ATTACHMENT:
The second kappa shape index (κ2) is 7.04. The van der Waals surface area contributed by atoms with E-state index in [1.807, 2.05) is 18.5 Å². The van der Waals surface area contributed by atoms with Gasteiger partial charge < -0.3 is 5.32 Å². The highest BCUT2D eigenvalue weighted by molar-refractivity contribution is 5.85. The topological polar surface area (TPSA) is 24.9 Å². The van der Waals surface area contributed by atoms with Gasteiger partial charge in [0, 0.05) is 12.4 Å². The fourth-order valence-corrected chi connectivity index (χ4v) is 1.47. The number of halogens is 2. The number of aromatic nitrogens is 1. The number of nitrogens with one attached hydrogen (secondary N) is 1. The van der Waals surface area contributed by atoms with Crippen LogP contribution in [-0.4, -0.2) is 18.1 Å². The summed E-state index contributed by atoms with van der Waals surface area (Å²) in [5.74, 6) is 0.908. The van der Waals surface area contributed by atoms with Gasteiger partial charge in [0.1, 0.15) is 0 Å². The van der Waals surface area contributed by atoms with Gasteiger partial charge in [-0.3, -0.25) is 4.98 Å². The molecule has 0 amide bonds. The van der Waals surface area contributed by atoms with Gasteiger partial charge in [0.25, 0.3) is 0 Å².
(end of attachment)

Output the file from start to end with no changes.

The second kappa shape index (κ2) is 7.04. The van der Waals surface area contributed by atoms with E-state index in [1.807, 2.05) is 18.5 Å². The van der Waals surface area contributed by atoms with Gasteiger partial charge < -0.3 is 5.32 Å². The highest BCUT2D eigenvalue weighted by molar-refractivity contribution is 5.85. The topological polar surface area (TPSA) is 24.9 Å². The van der Waals surface area contributed by atoms with Gasteiger partial charge in [0, 0.05) is 12.4 Å². The fourth-order valence-corrected chi connectivity index (χ4v) is 1.47. The number of halogens is 2. The number of aromatic nitrogens is 1. The number of nitrogens with one attached hydrogen (secondary N) is 1. The van der Waals surface area contributed by atoms with Crippen LogP contribution in [-0.4, -0.2) is 18.1 Å². The summed E-state index contributed by atoms with van der Waals surface area (Å²) in [5.74, 6) is 0.908. The van der Waals surface area contributed by atoms with Gasteiger partial charge in [0.1, 0.15) is 0 Å². The van der Waals surface area contributed by atoms with Gasteiger partial charge in [-0.3, -0.25) is 4.98 Å². The molecule has 0 amide bonds. The van der Waals surface area contributed by atoms with Gasteiger partial charge in [0.25, 0.3) is 0 Å².